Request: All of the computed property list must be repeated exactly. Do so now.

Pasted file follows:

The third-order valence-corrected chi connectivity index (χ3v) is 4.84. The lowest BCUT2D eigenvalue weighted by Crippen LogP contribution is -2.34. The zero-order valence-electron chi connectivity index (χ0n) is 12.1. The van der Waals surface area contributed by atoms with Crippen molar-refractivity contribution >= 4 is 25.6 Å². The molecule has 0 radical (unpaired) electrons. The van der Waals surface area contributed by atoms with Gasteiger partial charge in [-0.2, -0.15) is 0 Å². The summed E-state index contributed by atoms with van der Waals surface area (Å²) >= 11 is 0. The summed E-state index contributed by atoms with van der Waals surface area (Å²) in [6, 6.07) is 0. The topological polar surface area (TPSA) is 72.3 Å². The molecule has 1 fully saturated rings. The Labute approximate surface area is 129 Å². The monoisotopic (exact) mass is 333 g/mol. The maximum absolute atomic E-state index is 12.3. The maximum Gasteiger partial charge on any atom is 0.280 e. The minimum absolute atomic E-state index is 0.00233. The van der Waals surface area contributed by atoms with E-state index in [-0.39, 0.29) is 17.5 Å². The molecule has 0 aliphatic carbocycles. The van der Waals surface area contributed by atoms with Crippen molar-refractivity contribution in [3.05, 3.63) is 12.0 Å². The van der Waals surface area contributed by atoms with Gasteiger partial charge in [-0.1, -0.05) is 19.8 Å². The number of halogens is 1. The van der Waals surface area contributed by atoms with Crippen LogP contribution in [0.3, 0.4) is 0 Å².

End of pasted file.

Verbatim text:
The third-order valence-corrected chi connectivity index (χ3v) is 4.84. The lowest BCUT2D eigenvalue weighted by Crippen LogP contribution is -2.34. The zero-order valence-electron chi connectivity index (χ0n) is 12.1. The van der Waals surface area contributed by atoms with Crippen molar-refractivity contribution >= 4 is 25.6 Å². The molecule has 0 radical (unpaired) electrons. The van der Waals surface area contributed by atoms with Gasteiger partial charge in [-0.2, -0.15) is 0 Å². The summed E-state index contributed by atoms with van der Waals surface area (Å²) >= 11 is 0. The summed E-state index contributed by atoms with van der Waals surface area (Å²) in [6, 6.07) is 0. The topological polar surface area (TPSA) is 72.3 Å². The molecule has 1 fully saturated rings. The Labute approximate surface area is 129 Å². The monoisotopic (exact) mass is 333 g/mol. The maximum absolute atomic E-state index is 12.3. The maximum Gasteiger partial charge on any atom is 0.280 e. The minimum absolute atomic E-state index is 0.00233. The van der Waals surface area contributed by atoms with E-state index in [-0.39, 0.29) is 17.5 Å². The molecule has 0 aliphatic carbocycles. The van der Waals surface area contributed by atoms with Crippen molar-refractivity contribution in [3.05, 3.63) is 12.0 Å². The van der Waals surface area contributed by atoms with Gasteiger partial charge in [-0.1, -0.05) is 19.8 Å². The number of halogens is 1. The van der Waals surface area contributed by atoms with Crippen LogP contribution in [0.3, 0.4) is 0 Å².